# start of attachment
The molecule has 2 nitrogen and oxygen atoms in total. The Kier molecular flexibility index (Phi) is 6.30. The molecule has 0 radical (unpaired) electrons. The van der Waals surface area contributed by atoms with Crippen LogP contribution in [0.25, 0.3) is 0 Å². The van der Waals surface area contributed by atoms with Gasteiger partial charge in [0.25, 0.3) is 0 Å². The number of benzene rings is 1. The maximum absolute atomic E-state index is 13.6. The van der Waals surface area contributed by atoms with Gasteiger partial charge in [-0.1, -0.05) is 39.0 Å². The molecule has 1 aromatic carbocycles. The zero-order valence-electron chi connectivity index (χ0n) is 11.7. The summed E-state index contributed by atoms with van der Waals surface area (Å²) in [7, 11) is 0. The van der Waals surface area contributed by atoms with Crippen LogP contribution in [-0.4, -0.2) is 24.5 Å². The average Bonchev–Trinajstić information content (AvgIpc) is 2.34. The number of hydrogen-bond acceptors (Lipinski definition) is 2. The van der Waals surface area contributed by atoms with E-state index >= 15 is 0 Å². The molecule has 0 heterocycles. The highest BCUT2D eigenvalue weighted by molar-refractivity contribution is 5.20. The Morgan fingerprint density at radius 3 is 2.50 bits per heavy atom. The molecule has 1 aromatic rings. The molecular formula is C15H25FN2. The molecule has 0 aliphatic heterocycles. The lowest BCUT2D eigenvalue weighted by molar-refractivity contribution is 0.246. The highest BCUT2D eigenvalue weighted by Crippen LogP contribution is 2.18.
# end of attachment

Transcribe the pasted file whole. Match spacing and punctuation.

The molecule has 2 nitrogen and oxygen atoms in total. The Kier molecular flexibility index (Phi) is 6.30. The molecule has 0 radical (unpaired) electrons. The van der Waals surface area contributed by atoms with Crippen LogP contribution in [0.25, 0.3) is 0 Å². The van der Waals surface area contributed by atoms with Gasteiger partial charge in [0.25, 0.3) is 0 Å². The number of benzene rings is 1. The maximum absolute atomic E-state index is 13.6. The van der Waals surface area contributed by atoms with Gasteiger partial charge in [-0.1, -0.05) is 39.0 Å². The molecule has 1 aromatic carbocycles. The zero-order valence-electron chi connectivity index (χ0n) is 11.7. The summed E-state index contributed by atoms with van der Waals surface area (Å²) in [7, 11) is 0. The van der Waals surface area contributed by atoms with Crippen LogP contribution in [-0.4, -0.2) is 24.5 Å². The average Bonchev–Trinajstić information content (AvgIpc) is 2.34. The number of hydrogen-bond acceptors (Lipinski definition) is 2. The van der Waals surface area contributed by atoms with E-state index >= 15 is 0 Å². The molecule has 0 heterocycles. The highest BCUT2D eigenvalue weighted by molar-refractivity contribution is 5.20. The Morgan fingerprint density at radius 3 is 2.50 bits per heavy atom. The molecule has 1 aromatic rings. The molecular formula is C15H25FN2. The molecule has 0 aliphatic heterocycles. The lowest BCUT2D eigenvalue weighted by molar-refractivity contribution is 0.246. The highest BCUT2D eigenvalue weighted by Crippen LogP contribution is 2.18.